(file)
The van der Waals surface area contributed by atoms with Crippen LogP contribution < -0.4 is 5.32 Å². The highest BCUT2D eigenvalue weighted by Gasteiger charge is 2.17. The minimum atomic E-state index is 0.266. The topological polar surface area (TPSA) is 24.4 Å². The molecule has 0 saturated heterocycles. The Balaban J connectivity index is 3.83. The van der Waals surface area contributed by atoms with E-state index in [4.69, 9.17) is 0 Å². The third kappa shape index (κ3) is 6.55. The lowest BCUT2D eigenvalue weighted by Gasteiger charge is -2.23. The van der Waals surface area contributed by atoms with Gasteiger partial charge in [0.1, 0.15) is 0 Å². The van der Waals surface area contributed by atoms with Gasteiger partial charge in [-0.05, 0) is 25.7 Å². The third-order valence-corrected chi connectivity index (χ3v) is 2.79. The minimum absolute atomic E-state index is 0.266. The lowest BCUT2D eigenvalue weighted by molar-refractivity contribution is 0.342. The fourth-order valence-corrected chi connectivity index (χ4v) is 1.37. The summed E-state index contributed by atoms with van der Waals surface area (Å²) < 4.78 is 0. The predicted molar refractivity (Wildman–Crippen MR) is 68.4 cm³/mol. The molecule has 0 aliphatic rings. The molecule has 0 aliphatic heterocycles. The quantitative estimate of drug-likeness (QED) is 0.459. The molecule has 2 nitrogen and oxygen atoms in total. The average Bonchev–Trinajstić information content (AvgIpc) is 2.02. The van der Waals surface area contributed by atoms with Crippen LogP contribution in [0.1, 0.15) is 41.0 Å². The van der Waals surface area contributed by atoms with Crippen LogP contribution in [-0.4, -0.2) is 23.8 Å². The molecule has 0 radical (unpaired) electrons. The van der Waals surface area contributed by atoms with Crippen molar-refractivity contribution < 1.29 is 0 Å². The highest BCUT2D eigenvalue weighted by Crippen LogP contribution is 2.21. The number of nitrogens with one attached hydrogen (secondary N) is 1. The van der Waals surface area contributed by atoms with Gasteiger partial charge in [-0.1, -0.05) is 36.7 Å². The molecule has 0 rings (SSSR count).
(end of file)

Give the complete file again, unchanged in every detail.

The van der Waals surface area contributed by atoms with Crippen LogP contribution < -0.4 is 5.32 Å². The highest BCUT2D eigenvalue weighted by Gasteiger charge is 2.17. The minimum atomic E-state index is 0.266. The topological polar surface area (TPSA) is 24.4 Å². The molecule has 0 saturated heterocycles. The Balaban J connectivity index is 3.83. The van der Waals surface area contributed by atoms with E-state index in [4.69, 9.17) is 0 Å². The third kappa shape index (κ3) is 6.55. The lowest BCUT2D eigenvalue weighted by Gasteiger charge is -2.23. The van der Waals surface area contributed by atoms with Gasteiger partial charge in [0.1, 0.15) is 0 Å². The van der Waals surface area contributed by atoms with Gasteiger partial charge in [-0.05, 0) is 25.7 Å². The third-order valence-corrected chi connectivity index (χ3v) is 2.79. The minimum absolute atomic E-state index is 0.266. The lowest BCUT2D eigenvalue weighted by molar-refractivity contribution is 0.342. The fourth-order valence-corrected chi connectivity index (χ4v) is 1.37. The summed E-state index contributed by atoms with van der Waals surface area (Å²) < 4.78 is 0. The predicted molar refractivity (Wildman–Crippen MR) is 68.4 cm³/mol. The molecule has 0 aliphatic rings. The molecule has 0 aliphatic heterocycles. The quantitative estimate of drug-likeness (QED) is 0.459. The molecule has 2 nitrogen and oxygen atoms in total. The average Bonchev–Trinajstić information content (AvgIpc) is 2.02. The van der Waals surface area contributed by atoms with Crippen LogP contribution in [0.1, 0.15) is 41.0 Å². The van der Waals surface area contributed by atoms with Crippen LogP contribution in [-0.4, -0.2) is 23.8 Å². The molecule has 0 radical (unpaired) electrons. The van der Waals surface area contributed by atoms with Crippen molar-refractivity contribution < 1.29 is 0 Å². The highest BCUT2D eigenvalue weighted by Crippen LogP contribution is 2.21. The number of nitrogens with one attached hydrogen (secondary N) is 1. The van der Waals surface area contributed by atoms with Gasteiger partial charge in [-0.1, -0.05) is 36.7 Å². The molecule has 0 rings (SSSR count).